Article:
Saturday, October 3, 2015

Untold Riches (review)

"Untold Riches" by Jason Ermer is a traditional parser style game written in Glulxe, for the 2015 interactive fiction competition.  I chose this game because it is the last game to appear alphabetically, and because I was eager to play on a traditional parser.  Glulxe provides a platform which can support integrated text, graphics, sound and mapping tools.  But of course a lot of those details are up to the author.  More after the break.

The opening story captures my interest, with effectively comic prose.  I play the oft-misused assistant of Professor d’Squarius, a treasure seeker with long history of failures and misadventure.  As a player, I conduct a few quick implementation checks:  x me, xyzzy and credits all provide custom responses.

A few turns into the game and I realized this might require mapping tools.  The online implementation doesn’t have them.  But alas, neither does the downloadable version on Windows Glulxe. (it does have an exits notification feature when the PC tries to go in an unavailable direction).  I crossed the (real world) room for my notebook and pencil, which is more physical activity than I like to engage in when playing IF.  (Fetched coffee also.  Need to multi-task.  Now ready to play.)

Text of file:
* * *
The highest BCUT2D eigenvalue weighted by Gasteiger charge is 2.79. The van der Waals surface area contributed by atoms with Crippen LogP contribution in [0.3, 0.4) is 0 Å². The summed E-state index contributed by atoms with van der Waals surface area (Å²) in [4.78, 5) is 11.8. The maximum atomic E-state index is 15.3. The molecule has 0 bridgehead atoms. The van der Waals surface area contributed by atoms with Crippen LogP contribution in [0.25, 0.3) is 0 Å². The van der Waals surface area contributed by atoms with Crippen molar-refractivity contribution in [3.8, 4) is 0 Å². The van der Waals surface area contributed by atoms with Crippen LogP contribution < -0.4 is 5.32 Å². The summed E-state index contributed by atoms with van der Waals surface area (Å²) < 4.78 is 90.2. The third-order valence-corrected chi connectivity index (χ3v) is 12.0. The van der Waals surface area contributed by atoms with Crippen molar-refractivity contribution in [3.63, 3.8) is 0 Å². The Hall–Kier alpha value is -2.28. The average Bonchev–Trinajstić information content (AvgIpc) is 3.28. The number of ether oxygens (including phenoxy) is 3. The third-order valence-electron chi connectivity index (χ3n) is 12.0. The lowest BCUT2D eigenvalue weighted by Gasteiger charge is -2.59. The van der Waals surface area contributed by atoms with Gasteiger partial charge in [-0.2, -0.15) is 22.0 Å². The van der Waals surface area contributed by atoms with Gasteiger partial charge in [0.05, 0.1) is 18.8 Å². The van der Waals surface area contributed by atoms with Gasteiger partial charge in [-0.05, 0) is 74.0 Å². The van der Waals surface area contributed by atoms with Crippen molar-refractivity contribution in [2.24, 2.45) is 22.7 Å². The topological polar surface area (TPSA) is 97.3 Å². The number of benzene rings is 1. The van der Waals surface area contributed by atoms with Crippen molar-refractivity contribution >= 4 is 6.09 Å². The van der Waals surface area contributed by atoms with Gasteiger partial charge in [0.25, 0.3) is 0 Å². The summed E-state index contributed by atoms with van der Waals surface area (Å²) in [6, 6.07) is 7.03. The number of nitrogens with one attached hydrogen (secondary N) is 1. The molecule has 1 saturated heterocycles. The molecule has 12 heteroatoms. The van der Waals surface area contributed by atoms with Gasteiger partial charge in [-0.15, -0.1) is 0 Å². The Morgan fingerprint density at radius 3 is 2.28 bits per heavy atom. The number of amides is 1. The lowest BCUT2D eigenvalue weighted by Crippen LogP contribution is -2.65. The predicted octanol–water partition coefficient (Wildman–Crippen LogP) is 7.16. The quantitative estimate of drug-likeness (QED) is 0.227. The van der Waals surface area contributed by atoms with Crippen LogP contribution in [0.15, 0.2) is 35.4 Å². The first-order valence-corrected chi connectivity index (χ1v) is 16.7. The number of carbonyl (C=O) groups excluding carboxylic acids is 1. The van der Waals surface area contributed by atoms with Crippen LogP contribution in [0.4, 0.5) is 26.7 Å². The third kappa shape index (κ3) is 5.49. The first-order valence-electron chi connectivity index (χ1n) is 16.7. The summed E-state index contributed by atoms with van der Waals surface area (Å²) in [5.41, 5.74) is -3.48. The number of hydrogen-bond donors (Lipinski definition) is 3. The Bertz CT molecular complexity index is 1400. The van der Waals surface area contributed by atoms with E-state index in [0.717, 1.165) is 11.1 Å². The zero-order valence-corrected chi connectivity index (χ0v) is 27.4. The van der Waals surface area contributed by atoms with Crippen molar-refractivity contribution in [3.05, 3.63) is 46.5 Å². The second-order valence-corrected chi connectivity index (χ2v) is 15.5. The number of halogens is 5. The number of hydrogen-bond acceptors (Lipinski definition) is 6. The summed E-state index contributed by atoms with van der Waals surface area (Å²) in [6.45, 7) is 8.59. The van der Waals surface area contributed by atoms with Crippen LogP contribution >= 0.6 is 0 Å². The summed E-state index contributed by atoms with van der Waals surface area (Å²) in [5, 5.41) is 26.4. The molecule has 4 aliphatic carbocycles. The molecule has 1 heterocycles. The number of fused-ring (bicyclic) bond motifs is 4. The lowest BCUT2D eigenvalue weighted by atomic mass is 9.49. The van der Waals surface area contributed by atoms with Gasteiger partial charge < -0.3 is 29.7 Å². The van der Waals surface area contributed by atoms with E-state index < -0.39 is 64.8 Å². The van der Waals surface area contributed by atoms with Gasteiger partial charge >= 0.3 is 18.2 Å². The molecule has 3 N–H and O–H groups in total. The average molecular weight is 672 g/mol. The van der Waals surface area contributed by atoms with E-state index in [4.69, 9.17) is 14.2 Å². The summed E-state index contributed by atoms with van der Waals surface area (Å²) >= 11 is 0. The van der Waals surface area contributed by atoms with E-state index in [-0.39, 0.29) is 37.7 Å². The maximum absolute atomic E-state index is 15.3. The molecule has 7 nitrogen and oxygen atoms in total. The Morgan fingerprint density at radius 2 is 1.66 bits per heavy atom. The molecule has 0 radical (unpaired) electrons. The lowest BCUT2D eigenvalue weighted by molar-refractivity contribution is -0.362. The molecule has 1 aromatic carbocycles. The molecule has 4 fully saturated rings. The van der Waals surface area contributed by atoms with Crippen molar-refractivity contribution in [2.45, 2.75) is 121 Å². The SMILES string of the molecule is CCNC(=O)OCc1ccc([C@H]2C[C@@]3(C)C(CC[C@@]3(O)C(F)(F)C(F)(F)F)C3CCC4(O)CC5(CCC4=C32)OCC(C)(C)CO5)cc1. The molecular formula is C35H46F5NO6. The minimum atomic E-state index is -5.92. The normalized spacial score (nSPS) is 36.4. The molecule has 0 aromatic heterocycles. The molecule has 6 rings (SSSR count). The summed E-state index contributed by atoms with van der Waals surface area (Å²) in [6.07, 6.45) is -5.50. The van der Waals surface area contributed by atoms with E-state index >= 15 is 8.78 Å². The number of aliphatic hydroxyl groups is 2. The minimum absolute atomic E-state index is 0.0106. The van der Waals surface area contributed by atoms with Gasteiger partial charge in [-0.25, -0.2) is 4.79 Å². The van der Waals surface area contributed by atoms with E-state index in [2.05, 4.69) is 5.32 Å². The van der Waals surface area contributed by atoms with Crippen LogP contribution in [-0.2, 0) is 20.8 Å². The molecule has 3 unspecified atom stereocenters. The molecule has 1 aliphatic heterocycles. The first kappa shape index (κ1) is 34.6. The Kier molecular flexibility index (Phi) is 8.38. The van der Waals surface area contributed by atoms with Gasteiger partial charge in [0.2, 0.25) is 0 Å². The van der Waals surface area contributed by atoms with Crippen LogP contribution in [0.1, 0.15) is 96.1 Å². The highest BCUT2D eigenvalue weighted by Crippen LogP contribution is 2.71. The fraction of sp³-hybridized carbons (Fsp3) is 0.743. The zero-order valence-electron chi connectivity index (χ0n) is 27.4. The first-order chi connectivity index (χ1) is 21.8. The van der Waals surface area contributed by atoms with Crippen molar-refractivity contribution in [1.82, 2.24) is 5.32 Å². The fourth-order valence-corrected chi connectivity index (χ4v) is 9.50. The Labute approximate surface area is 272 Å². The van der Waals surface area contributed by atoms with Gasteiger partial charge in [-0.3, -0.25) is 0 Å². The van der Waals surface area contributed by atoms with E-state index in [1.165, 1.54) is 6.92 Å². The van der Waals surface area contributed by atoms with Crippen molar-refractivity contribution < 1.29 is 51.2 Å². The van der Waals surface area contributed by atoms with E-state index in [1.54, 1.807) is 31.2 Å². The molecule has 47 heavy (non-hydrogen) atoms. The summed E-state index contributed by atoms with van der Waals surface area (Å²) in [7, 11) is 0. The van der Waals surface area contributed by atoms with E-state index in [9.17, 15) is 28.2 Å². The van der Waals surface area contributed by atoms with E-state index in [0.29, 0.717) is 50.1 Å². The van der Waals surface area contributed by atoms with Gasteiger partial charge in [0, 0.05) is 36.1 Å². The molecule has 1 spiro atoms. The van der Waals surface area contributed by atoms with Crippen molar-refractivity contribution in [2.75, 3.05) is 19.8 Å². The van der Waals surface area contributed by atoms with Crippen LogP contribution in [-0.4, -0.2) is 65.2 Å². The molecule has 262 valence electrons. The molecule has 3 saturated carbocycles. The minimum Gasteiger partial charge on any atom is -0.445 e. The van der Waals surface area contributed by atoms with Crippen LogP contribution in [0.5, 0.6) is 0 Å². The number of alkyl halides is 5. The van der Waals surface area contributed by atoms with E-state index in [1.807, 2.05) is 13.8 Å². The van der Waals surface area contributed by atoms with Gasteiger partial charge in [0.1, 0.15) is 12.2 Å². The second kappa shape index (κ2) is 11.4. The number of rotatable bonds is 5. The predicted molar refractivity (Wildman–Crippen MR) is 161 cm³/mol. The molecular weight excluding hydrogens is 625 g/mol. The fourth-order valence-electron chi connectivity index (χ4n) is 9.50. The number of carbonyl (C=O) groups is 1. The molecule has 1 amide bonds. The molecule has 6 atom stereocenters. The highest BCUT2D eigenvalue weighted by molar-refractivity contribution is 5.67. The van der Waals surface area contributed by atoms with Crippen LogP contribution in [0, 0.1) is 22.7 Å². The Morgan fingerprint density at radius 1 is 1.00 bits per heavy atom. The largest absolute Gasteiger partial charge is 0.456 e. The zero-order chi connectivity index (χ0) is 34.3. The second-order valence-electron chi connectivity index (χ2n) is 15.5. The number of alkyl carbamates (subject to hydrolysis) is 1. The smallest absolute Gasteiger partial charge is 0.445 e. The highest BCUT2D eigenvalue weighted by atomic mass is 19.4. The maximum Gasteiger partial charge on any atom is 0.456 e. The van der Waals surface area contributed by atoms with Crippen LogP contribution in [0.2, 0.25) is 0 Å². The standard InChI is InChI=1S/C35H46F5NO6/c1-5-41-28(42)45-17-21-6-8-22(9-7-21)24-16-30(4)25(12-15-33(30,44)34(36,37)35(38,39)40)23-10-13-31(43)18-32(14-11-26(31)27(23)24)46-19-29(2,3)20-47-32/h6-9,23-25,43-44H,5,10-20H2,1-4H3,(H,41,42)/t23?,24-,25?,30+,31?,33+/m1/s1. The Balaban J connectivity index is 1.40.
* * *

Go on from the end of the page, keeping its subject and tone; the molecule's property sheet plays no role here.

About an hour later:  "Untold Riches" is a solidly implemented treasure hunt set on a deserted island.  The pacing was just right, a gradual acquisition of objects necessary to enter locations, or take actions previously inaccessible.  None of these puzzles were especially original…lock and key or mechanical puzzles.  But the pacing was such that each solution provided a satisfying sense of achievement and advancement, without any formal scoring system.  Speaking philosophically, I think this is something puzzle designers should aim for…a system of “authentic rewards” for player achievement.

The writing is funny in places.  Almost every action taken by the player summons up memories of another ill-fated adventure with the professor.  The game has about a dozen locations, so it’s not very large, nor is it very deeply implemented.  But the world-building is solid enough for a player to immerse themselves in this fiction for an hour or more.

On difficulty:  Speaking as an experienced player, these puzzles were familiar and easy to solve.  I didn't see any means to lock myself out of victory, and in one case the game gave a fair warning before I tried to intentionally destroy an item.  One puzzle required an object that was hidden in a scenery object.  The game comes with an adaptable hints system.  I recommend this game to novice puzzlers and experienced players alike, for anyone who wants a short light-hearted adventure.

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